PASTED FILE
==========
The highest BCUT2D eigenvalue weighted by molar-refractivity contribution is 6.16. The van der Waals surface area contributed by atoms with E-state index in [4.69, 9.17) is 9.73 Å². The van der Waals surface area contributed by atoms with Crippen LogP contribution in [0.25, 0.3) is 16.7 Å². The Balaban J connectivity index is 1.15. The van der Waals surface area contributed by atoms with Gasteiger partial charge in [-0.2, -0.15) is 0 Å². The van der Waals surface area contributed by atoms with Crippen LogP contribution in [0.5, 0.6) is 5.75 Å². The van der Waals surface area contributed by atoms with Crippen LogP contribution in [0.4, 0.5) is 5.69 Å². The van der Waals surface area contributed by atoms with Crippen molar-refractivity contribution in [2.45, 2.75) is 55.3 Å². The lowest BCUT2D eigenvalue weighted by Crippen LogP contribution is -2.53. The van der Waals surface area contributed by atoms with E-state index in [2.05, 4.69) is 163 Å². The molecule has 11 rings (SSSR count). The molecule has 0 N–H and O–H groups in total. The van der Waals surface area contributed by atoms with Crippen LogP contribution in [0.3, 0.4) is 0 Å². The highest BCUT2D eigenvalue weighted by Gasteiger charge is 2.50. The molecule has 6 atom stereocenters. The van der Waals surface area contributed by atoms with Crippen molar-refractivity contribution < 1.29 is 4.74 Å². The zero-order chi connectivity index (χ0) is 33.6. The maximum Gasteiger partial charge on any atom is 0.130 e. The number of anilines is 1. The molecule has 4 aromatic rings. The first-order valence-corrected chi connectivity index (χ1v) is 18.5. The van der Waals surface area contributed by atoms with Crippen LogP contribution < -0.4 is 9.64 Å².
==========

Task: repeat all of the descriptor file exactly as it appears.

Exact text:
The highest BCUT2D eigenvalue weighted by molar-refractivity contribution is 6.16. The van der Waals surface area contributed by atoms with E-state index in [4.69, 9.17) is 9.73 Å². The van der Waals surface area contributed by atoms with Crippen LogP contribution in [0.25, 0.3) is 16.7 Å². The Balaban J connectivity index is 1.15. The van der Waals surface area contributed by atoms with Gasteiger partial charge in [-0.2, -0.15) is 0 Å². The van der Waals surface area contributed by atoms with Crippen LogP contribution in [0.5, 0.6) is 5.75 Å². The van der Waals surface area contributed by atoms with Crippen LogP contribution in [0.4, 0.5) is 5.69 Å². The van der Waals surface area contributed by atoms with Crippen molar-refractivity contribution in [2.45, 2.75) is 55.3 Å². The lowest BCUT2D eigenvalue weighted by Crippen LogP contribution is -2.53. The van der Waals surface area contributed by atoms with E-state index in [2.05, 4.69) is 163 Å². The molecule has 11 rings (SSSR count). The molecule has 0 N–H and O–H groups in total. The van der Waals surface area contributed by atoms with Crippen LogP contribution in [0.3, 0.4) is 0 Å². The highest BCUT2D eigenvalue weighted by Gasteiger charge is 2.50. The molecule has 6 atom stereocenters. The van der Waals surface area contributed by atoms with Crippen molar-refractivity contribution < 1.29 is 4.74 Å². The zero-order chi connectivity index (χ0) is 33.6. The maximum Gasteiger partial charge on any atom is 0.130 e. The number of anilines is 1. The molecule has 4 aromatic rings. The first-order valence-corrected chi connectivity index (χ1v) is 18.5. The van der Waals surface area contributed by atoms with Crippen LogP contribution < -0.4 is 9.64 Å².